As the group paddled along the waterways of the preserve, they quietly pondered the concerns raised about inhabiting The Drylands. It had been a long trip, during which they focused on meals and shelter and being together. They had learned about each other, Sharing stories whenever someone would put a hand on someone else’s shoulder while they walked. Everyone would then put a hand on the shoulder of the person nearest them. The original person would begin talking and sending images and emotions and feedback data.
Feedback data was information about all the impacts of the actions of the story. How the people and environment impacted by those actions received them. No story could be transmitted without this, any longer. During the Great Recovery, humans had learned to ask more and more questions about the ripple effects of choices. “You want to cut down that tree? How many animals reside in it? What happens to the soil below? What happens when sunshine can hit that ground all year long? What about the seeds that tree won’t produce? How many beings will not be fed? How many new trees will not come into being? How do the other trees respond? Where will the displaced animals go? How many insects will be harmed? How many other trees are being cut down and magnifying all of these impacts? What kind of energy will it take to cut down the tree? What tools will be needed to process it? What resources must be used to make or maintain those tools? What will the tree products be used for? How will those things serve us? How will they impact us and our surroundings? How do we mitigate all of these impacts so that we and the ecosystem will still flourish?…” They had to picture the answers the all the questions.
In the beginning, the process seemed interminable and intolerable. They had no choice, then. The ecosystem was so fragile that the survival of it and, therefore, themselves, required this. Humans had been rash and careless, before. There was no tolerance for that after they had nearly destroyed everything. They had been willing to torment themselves and everything else for over 20,000 years in so many cruel ways. Taking the tedious time to be considerate and have more generative solutions for meeting life’s challenges was a mild penance.
So, the worn out, straggling remains of the human population learned to Process. To slow down and hunker together and exhaust all the questions and all the stories of what similar choices made before had caused, along with what new choices might lead to. As they Processed, they experienced something more profoundly than they had been experiencing before The Aftermath: no matter how difficult the dilemma seemed, they were not alone. They were here together, facing it together, living and dying in compassion. Life was relentlessly precarious, yet they felt more vibrant, more warm, more comforted than they had before. By the time they entered the era of The Great Recovery, they could not imagine giving up this wondrous aspect of life and returning to the emotional isolation of The Long Decimation.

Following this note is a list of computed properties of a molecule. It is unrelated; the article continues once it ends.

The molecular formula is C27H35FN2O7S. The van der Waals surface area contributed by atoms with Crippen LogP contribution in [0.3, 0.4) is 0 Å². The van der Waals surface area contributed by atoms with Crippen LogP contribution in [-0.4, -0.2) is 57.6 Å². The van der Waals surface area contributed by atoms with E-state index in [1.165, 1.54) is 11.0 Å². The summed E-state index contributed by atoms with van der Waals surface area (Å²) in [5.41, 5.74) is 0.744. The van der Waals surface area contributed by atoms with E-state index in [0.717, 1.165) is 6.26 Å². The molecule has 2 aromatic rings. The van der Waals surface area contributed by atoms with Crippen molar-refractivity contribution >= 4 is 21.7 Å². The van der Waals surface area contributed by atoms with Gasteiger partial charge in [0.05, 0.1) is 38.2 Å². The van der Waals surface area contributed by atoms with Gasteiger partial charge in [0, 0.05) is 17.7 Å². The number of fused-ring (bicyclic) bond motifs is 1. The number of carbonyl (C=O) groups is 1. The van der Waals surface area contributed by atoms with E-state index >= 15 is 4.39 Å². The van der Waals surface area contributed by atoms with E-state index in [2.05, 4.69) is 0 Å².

It was this realization about how vital it was to remain compassionately connected to one another and all that they contacted and impacted that led to The Process and The Wading. The Process was for working through today’s challenges by collecting all the concerns and ideas and generating solutions which would do no harm and serve the most fragile. The Wading was for remembering why they had determined to approach life this way. During The Aftermath, there were people who had lived through the end of The Long Decimation. They would share stories of how horrifying life had been. But, those people were soon gone and it would have been too easy to forget. So, people gathered stories and artifacts and made the time to remember. They learned to extract history from the artifacts; to be able to see what it represented, how it had interacted with the world, what the people had experienced with it. In places, such as Manhattan, where there was a dense collection of remnants of The Long Decimation, people could get a much clearer, more complex sense of anything in history.
It took nearly 500 years for The Process to become so ingrained that communication about experiences and ideas transformed into Sharing – the emission of images, emotions and the feedback data, along with the verbal expression.
After about 1,000 years of making it a practice to remember, they had developed this capacity to Wade – to stand together and let their consciousness wade through time and experience the history as if they were immersed in it. They never knew what piece of history they would experience. They had learned that it was meaningful and helped The Process and reminded them of the potential they did not want to actuate again. It was both painful and healing, as it erased any doubts they may have harbored in their bodies about the principles they were living by, now.
The group had Shared while traveling and felt well-connected. As they got closer to Manhattan, it was time to prepare for Wading the Clarifying Waters. Before entering they reviewed and contemplated the question of inhabiting The Drylands. Could people access enough water and food without modifying the landscape? Where would they dwell? How nomadic would they need to be? Could they co-habitate with the flora and fauna? What kind of stressors could push them off-balance and into damaging behaviors? How many people should go, at first? What was the capacity of The Drylands? How would the people of the Drylands remain connected to the rest of us? How might they change in response to their environment? Can we embrace those changes? What do they need to take with them?
The day before they entered Manhattan had been a day of silent contemplation of all these questions. Today, they would Wade and see what history had to offer before they started forming responses.